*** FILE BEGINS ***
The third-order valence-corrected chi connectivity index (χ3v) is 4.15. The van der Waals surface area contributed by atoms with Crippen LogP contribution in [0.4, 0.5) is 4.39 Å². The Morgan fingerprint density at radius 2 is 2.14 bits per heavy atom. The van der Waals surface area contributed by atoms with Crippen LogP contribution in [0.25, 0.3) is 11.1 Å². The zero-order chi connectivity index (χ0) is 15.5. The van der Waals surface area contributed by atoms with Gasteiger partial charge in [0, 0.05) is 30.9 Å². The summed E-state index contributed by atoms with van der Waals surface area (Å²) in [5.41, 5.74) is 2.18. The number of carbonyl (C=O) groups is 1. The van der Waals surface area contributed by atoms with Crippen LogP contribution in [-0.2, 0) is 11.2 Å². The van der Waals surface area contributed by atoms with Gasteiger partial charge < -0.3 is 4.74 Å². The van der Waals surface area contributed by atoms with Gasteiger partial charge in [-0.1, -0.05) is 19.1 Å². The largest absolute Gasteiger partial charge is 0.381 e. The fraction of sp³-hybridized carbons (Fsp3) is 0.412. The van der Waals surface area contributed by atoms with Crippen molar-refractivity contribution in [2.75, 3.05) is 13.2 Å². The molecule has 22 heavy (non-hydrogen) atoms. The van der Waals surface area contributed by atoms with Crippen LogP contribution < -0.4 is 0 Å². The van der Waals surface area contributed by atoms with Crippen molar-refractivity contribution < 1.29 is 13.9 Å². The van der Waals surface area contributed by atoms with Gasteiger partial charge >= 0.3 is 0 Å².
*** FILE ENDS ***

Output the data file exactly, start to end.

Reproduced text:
The third-order valence-corrected chi connectivity index (χ3v) is 4.15. The van der Waals surface area contributed by atoms with Crippen LogP contribution in [0.4, 0.5) is 4.39 Å². The Morgan fingerprint density at radius 2 is 2.14 bits per heavy atom. The van der Waals surface area contributed by atoms with Crippen LogP contribution in [0.25, 0.3) is 11.1 Å². The zero-order chi connectivity index (χ0) is 15.5. The van der Waals surface area contributed by atoms with Gasteiger partial charge in [0, 0.05) is 30.9 Å². The summed E-state index contributed by atoms with van der Waals surface area (Å²) in [5.41, 5.74) is 2.18. The number of carbonyl (C=O) groups is 1. The van der Waals surface area contributed by atoms with Crippen LogP contribution in [-0.2, 0) is 11.2 Å². The van der Waals surface area contributed by atoms with Gasteiger partial charge < -0.3 is 4.74 Å². The van der Waals surface area contributed by atoms with Gasteiger partial charge in [-0.1, -0.05) is 19.1 Å². The largest absolute Gasteiger partial charge is 0.381 e. The fraction of sp³-hybridized carbons (Fsp3) is 0.412. The van der Waals surface area contributed by atoms with Crippen molar-refractivity contribution in [2.75, 3.05) is 13.2 Å². The molecule has 22 heavy (non-hydrogen) atoms. The van der Waals surface area contributed by atoms with Crippen LogP contribution < -0.4 is 0 Å². The van der Waals surface area contributed by atoms with Crippen molar-refractivity contribution < 1.29 is 13.9 Å². The van der Waals surface area contributed by atoms with Gasteiger partial charge >= 0.3 is 0 Å².